Life After Life

by Kate Atkinson

Reviewed by Margaret Donsbach

Life After Life asks: What if we could keep reliving the same life, making fresh choices at each of the turning points where our previous choices ended in disaster? The stakes are not small, even in a life like Ursula's that seems very ordinary: in the first, short chapter, she has the opportunity to assassinate Hitler, so readers know that at least one of the trajectories of her life will take her to that moment. Then we are in the semirural English home where she dies at birth on the snowy day of February 11, 1910, strangled by her umbilical cord. It's a testament to Atkinson's writing ability and the clever structure of this unusual story that no suspense is lost by bringing readers repeatedly back to Ursula's birth to show the different circumstances and choices that save her life and later end it prematurely. On the contrary, Ursula is such an engaging child and woman that the suspense is all the stronger. We want to find out what she does with these second chances, prompted by subconscious dread and a sense of deja vu. They don't always work out.

The question at the novel's heart is both larger and more personal than it looks. We all have regrets of one kind or another when we look backward, whether for reckless acts that brought disaster or for conventional choices that led to quiet desperation. Would different choices have made us happier? We wonder about chance meetings - or missed meetings - that changed our lives: what if we had met a certain person much earlier in life, much later in life, or not at all? What if someone had assassinated Hitler? Would the Holocaust and World War II have been averted? Atkinson is too good a writer to supply easy answers. Life After Life is a captivating, thought-provoking novel that will linger long in readers' memories. (2013, 529 pages)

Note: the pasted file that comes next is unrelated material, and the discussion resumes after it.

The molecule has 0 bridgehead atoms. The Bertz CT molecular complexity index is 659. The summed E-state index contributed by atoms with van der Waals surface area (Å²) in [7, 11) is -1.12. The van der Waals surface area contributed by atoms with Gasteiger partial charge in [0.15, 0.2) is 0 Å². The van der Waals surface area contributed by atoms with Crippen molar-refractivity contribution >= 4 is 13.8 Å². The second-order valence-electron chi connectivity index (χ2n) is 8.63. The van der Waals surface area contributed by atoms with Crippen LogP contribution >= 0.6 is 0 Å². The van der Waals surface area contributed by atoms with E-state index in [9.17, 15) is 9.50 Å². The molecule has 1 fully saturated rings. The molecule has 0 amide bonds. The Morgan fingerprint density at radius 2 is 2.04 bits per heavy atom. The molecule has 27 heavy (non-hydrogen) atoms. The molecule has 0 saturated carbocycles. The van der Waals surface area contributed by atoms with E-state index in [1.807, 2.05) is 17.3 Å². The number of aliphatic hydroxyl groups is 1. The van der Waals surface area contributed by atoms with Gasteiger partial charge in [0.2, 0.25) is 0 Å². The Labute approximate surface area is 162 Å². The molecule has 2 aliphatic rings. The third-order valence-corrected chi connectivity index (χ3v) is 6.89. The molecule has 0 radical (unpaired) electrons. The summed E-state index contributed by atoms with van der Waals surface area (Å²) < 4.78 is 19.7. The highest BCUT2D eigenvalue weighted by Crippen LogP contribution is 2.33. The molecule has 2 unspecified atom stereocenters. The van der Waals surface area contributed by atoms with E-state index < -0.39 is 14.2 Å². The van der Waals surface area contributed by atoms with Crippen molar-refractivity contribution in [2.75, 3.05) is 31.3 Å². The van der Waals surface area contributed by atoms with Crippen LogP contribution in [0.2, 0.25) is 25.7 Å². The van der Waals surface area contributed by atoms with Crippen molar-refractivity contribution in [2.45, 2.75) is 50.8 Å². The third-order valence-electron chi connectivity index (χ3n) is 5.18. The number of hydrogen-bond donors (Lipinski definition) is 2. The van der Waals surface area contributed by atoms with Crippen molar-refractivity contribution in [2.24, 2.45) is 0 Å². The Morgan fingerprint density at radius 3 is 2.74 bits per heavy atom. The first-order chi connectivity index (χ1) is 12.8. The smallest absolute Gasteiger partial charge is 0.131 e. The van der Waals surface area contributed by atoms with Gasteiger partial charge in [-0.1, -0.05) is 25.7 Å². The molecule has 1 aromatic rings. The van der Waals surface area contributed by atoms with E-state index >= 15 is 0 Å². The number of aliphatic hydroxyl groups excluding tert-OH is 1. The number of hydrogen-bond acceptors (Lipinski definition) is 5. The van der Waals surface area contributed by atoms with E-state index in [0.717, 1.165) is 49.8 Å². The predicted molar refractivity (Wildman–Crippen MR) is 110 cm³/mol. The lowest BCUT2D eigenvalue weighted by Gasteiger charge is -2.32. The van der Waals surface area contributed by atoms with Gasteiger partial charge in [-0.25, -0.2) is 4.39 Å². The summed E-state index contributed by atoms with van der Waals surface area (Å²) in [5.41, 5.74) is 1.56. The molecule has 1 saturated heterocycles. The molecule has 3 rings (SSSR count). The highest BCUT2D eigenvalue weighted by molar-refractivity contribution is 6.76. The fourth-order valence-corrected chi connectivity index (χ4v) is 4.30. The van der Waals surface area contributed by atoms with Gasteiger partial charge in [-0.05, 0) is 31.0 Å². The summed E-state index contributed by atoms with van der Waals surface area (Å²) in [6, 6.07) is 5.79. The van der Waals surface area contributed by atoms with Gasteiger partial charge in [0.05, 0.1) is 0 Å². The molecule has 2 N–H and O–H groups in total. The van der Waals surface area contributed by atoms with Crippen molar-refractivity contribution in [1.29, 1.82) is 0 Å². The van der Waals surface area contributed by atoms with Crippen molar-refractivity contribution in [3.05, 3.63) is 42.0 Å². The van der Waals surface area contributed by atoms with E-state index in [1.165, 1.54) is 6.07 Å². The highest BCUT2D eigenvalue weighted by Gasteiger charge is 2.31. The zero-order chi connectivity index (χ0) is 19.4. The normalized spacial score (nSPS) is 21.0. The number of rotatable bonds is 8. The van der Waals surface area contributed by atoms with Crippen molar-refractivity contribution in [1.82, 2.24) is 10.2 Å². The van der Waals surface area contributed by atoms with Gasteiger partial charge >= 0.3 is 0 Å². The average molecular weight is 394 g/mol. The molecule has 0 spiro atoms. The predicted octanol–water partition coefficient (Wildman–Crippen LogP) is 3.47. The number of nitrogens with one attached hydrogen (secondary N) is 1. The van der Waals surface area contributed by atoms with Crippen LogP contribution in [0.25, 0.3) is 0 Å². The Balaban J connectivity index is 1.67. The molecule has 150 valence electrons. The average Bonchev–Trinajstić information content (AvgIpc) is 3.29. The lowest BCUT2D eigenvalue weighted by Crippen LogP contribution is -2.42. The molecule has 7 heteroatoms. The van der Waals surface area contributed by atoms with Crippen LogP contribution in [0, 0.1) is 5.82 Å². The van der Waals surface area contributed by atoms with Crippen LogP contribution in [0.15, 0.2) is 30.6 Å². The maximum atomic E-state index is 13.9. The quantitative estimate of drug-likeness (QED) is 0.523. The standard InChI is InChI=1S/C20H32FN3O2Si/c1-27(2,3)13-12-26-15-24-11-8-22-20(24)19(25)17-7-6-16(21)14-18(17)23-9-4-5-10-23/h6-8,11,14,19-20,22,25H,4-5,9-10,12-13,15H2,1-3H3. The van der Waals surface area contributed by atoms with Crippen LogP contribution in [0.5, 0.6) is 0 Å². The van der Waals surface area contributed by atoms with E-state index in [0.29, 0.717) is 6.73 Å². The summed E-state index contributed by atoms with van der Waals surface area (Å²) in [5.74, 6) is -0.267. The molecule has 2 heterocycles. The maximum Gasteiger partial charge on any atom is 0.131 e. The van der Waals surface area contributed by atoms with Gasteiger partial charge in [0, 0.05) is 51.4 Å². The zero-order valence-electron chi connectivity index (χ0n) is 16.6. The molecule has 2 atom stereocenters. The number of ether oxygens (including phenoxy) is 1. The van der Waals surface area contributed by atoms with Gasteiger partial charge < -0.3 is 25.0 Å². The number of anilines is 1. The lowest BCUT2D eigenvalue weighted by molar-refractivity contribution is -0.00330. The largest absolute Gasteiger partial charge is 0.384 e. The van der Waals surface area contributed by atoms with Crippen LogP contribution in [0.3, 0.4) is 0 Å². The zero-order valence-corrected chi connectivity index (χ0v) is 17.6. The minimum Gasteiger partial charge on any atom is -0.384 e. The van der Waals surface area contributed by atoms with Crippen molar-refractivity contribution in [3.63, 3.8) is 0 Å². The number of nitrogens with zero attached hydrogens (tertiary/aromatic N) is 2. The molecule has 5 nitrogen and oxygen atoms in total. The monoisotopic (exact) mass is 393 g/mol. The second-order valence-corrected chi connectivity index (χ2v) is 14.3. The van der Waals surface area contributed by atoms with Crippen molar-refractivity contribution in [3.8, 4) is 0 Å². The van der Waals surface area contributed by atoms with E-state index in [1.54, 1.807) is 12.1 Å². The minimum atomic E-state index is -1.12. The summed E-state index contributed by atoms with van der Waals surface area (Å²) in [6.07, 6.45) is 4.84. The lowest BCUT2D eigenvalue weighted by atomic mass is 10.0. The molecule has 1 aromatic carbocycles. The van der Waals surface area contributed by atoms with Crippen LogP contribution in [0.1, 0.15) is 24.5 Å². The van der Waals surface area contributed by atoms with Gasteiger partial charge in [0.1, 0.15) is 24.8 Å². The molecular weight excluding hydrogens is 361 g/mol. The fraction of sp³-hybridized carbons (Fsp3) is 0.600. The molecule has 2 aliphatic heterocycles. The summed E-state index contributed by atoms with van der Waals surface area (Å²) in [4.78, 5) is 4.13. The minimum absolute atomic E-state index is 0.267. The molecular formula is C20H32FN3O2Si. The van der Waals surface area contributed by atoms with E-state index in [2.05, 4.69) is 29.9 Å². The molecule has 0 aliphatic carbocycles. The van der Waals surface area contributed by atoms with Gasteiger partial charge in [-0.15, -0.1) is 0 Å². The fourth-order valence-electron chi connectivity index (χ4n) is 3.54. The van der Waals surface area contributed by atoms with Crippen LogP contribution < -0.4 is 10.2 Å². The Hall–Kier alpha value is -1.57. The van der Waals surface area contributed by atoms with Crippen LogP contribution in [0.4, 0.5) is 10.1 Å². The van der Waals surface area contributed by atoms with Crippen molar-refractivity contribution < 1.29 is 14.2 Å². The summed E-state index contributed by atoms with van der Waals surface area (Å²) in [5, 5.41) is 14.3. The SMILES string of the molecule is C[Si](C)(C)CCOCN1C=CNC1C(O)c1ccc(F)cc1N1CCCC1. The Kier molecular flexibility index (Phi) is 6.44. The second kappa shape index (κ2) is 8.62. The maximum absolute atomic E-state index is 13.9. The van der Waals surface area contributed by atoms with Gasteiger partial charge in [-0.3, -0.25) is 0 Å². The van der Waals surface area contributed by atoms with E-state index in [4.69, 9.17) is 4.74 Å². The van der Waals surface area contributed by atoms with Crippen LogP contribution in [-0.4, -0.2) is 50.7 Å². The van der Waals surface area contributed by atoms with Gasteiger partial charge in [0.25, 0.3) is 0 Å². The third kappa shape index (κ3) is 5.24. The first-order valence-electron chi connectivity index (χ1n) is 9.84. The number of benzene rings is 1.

More about Life After Life at Powell's Books, or The Book Depository

Another historical novel about someone who lives the same life many times:

The First Fifteen Lives of Harry August by Claire North (2014), about a man born in 1919 who, in his eleventh life, learns about an approaching catastrophe. More info

Other historical novels for adults about children:

Stones from the River by Ursula Hegi (1994), about a girl dwarf growing up in Nazi Germany. More info

Alice I Have Been by Melanie Benjamin (2010), a biographical novel about Alice Liddell, the real girl who inspired Lewis Carroll's Alice in Wonderland. More info

Ruan by Bryher, (1960), about a boy in sixth century Cornwall who runs away to become a sailor. See review or more info at

Nonfiction about plots to assassinate Hitler:

Killing Hitler: The Plots, the Assassins, and the Dictator Who Cheated Death by Roger Moorhouse (2006). More info

Countdown to Valkyrie: The July Plot to Assassinate Hitler by Nigel Jones (2009). More info

Stauffenberg by Peter Hoffman (1995), a biography of Claus von Stauffenberg, a Nazi officer who plotted to assassinate Hitler. More info

At the Movies:

Valkyrie, a 2008 movie starring Tom Cruise as Colonel Claus von Stauffenberg, a Nazi officer who plotted to assassinate Hitler.


Assassination Attempts on Adolf Hitler, a list at Wikipedia

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